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...And Justice for All? The Effect of Name Cues to Race on Judicial Decisions
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by Dina Shaneberger, Nicole Williamson, and Sheila Brownlow* - Catawba College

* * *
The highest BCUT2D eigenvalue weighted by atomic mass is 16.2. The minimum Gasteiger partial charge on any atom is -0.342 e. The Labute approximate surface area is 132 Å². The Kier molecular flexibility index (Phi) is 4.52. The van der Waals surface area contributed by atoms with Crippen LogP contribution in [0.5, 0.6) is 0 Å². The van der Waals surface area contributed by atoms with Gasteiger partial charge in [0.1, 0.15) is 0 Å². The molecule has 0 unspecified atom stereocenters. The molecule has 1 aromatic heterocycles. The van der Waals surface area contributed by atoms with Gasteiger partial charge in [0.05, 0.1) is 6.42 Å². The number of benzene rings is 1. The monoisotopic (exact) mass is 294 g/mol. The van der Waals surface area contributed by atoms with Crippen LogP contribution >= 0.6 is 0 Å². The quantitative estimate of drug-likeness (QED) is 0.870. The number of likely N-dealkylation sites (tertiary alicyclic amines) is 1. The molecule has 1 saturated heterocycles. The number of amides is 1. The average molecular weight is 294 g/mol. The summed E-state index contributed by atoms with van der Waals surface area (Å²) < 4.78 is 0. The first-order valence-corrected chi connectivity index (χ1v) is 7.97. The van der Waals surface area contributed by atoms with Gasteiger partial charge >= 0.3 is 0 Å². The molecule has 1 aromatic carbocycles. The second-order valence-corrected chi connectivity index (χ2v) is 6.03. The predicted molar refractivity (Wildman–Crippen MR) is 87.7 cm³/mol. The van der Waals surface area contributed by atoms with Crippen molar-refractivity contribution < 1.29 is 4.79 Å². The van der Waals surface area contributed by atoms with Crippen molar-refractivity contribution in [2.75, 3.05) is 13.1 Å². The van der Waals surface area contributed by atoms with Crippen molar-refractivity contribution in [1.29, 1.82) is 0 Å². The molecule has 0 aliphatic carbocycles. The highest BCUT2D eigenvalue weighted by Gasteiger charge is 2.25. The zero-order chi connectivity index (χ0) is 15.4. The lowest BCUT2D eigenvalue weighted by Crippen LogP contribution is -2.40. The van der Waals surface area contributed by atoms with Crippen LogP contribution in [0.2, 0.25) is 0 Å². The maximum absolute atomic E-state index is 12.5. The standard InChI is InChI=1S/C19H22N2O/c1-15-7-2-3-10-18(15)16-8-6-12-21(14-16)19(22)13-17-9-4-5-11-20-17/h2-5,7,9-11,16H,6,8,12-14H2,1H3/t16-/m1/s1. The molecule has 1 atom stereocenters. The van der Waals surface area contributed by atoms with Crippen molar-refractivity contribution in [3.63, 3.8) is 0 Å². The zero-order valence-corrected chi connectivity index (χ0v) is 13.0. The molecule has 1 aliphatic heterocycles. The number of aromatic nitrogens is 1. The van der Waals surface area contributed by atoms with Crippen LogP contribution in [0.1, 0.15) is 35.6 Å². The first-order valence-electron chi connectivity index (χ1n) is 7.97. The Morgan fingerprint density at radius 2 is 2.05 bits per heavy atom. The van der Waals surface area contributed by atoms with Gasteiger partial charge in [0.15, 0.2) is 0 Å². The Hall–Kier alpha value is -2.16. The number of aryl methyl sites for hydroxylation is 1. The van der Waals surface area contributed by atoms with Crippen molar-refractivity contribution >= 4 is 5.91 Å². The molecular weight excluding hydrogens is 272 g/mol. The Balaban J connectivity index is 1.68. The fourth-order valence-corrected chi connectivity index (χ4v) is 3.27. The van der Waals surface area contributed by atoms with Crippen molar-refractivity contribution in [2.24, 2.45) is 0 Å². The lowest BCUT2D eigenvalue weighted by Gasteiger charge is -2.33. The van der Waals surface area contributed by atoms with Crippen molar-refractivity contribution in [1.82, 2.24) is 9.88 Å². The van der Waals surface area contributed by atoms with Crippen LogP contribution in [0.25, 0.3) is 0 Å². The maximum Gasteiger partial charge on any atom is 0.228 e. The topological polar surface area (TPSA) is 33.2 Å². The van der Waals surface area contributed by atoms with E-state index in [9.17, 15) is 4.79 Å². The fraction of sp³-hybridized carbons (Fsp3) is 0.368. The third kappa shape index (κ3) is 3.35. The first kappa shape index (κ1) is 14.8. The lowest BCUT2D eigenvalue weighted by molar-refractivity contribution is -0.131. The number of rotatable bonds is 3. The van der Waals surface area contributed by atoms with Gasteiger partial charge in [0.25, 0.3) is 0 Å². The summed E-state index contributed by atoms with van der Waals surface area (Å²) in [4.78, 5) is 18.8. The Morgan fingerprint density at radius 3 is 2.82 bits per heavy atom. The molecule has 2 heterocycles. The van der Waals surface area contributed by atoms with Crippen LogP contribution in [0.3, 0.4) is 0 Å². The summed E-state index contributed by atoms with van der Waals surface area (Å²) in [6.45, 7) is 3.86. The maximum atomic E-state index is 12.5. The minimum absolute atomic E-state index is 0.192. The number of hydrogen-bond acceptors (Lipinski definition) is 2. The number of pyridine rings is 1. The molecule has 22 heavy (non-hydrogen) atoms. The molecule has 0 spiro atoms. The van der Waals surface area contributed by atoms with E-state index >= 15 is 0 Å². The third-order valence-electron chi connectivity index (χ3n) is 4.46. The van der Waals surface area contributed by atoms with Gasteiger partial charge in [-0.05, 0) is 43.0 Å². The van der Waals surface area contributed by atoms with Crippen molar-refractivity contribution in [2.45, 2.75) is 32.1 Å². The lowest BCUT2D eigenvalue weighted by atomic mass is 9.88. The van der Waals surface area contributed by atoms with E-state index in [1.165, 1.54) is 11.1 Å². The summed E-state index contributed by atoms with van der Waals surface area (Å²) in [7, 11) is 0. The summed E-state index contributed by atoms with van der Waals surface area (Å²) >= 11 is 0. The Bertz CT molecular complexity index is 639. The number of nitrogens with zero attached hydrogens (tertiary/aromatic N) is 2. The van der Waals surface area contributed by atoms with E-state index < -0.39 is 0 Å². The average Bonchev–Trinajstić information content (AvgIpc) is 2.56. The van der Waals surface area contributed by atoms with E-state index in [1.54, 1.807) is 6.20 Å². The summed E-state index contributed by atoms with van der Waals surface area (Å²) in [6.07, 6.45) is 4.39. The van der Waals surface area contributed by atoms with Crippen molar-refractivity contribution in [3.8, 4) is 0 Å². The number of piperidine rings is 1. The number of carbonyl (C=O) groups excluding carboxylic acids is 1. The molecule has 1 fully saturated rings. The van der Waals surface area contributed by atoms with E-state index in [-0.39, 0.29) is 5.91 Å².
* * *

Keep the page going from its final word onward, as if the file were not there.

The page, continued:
This study examined the impact of a subtle cue to race–a person’s name–on attributions of culpability and subsequent sentencing in a fictitious armed robbery case. White participants read a police report containing basic information about a crime that varied only according to the name of the perpetrator on the report. In one condition, the woman suspect’s name was clearly Black, in another White, and in a third condition no name information appeared. We predicted that a perpetrator with a Black name would be judged more harshly and given a longer jail sentence than a perpetrator with a White name. Effects of both name race and participant sex emerged, although the main hypothesis was not supported. Perpetrators with Black names were seen as more likely to have committed similar crimes in the past. Women perceived outside influences to be more contributory to the suspect’s actions when compared to men, whereas men assigned longer jail sentences to all suspects. The results are discussed within a theoretical framework suggesting that racism is most likely to be seen when only subtle or ambiguous cues are present, but will not be manifested when cues for socially acceptable behavior are evident.